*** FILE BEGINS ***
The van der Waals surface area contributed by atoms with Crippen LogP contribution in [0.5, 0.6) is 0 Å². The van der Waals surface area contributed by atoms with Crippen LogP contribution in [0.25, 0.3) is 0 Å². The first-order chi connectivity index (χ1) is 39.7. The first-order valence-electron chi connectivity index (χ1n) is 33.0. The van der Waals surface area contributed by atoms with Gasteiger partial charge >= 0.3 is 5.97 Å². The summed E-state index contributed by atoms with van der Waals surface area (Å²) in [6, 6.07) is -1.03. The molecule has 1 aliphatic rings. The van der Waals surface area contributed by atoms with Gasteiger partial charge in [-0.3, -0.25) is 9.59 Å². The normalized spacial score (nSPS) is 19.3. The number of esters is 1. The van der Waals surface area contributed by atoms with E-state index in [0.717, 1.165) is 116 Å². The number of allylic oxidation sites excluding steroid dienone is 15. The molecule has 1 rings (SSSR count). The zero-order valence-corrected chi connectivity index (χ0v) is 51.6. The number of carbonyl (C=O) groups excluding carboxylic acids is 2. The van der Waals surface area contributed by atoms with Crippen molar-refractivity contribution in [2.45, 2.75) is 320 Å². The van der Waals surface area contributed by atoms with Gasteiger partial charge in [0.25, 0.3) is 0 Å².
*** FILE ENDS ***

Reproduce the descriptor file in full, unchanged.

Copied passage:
The van der Waals surface area contributed by atoms with Crippen LogP contribution in [0.5, 0.6) is 0 Å². The van der Waals surface area contributed by atoms with Crippen LogP contribution in [0.25, 0.3) is 0 Å². The first-order chi connectivity index (χ1) is 39.7. The first-order valence-electron chi connectivity index (χ1n) is 33.0. The van der Waals surface area contributed by atoms with Gasteiger partial charge >= 0.3 is 5.97 Å². The summed E-state index contributed by atoms with van der Waals surface area (Å²) in [6, 6.07) is -1.03. The molecule has 1 aliphatic rings. The van der Waals surface area contributed by atoms with Gasteiger partial charge in [-0.3, -0.25) is 9.59 Å². The normalized spacial score (nSPS) is 19.3. The number of esters is 1. The van der Waals surface area contributed by atoms with E-state index in [0.717, 1.165) is 116 Å². The number of allylic oxidation sites excluding steroid dienone is 15. The molecule has 1 rings (SSSR count). The zero-order valence-corrected chi connectivity index (χ0v) is 51.6. The number of carbonyl (C=O) groups excluding carboxylic acids is 2. The van der Waals surface area contributed by atoms with Crippen molar-refractivity contribution in [2.45, 2.75) is 320 Å². The van der Waals surface area contributed by atoms with Gasteiger partial charge in [0.25, 0.3) is 0 Å².